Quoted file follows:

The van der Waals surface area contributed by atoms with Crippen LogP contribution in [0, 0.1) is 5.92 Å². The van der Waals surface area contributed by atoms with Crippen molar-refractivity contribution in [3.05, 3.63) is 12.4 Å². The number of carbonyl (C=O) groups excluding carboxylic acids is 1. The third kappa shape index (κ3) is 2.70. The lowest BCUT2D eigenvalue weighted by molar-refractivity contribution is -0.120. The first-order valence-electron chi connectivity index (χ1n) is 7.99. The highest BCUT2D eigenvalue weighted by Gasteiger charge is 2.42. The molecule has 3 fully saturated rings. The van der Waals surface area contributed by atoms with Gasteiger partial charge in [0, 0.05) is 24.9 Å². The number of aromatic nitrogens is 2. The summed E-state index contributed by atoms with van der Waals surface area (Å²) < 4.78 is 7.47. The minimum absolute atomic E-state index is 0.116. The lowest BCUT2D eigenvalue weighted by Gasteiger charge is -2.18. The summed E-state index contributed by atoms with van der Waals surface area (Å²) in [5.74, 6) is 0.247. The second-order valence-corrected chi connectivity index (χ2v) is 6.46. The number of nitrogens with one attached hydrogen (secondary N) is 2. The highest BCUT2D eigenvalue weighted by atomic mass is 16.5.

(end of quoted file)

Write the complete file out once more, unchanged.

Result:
The van der Waals surface area contributed by atoms with Crippen LogP contribution in [0, 0.1) is 5.92 Å². The van der Waals surface area contributed by atoms with Crippen molar-refractivity contribution in [3.05, 3.63) is 12.4 Å². The number of carbonyl (C=O) groups excluding carboxylic acids is 1. The third kappa shape index (κ3) is 2.70. The lowest BCUT2D eigenvalue weighted by molar-refractivity contribution is -0.120. The first-order valence-electron chi connectivity index (χ1n) is 7.99. The highest BCUT2D eigenvalue weighted by Gasteiger charge is 2.42. The molecule has 3 fully saturated rings. The van der Waals surface area contributed by atoms with Gasteiger partial charge in [0, 0.05) is 24.9 Å². The number of aromatic nitrogens is 2. The summed E-state index contributed by atoms with van der Waals surface area (Å²) < 4.78 is 7.47. The minimum absolute atomic E-state index is 0.116. The lowest BCUT2D eigenvalue weighted by Gasteiger charge is -2.18. The summed E-state index contributed by atoms with van der Waals surface area (Å²) in [5.74, 6) is 0.247. The second-order valence-corrected chi connectivity index (χ2v) is 6.46. The number of nitrogens with one attached hydrogen (secondary N) is 2. The highest BCUT2D eigenvalue weighted by atomic mass is 16.5.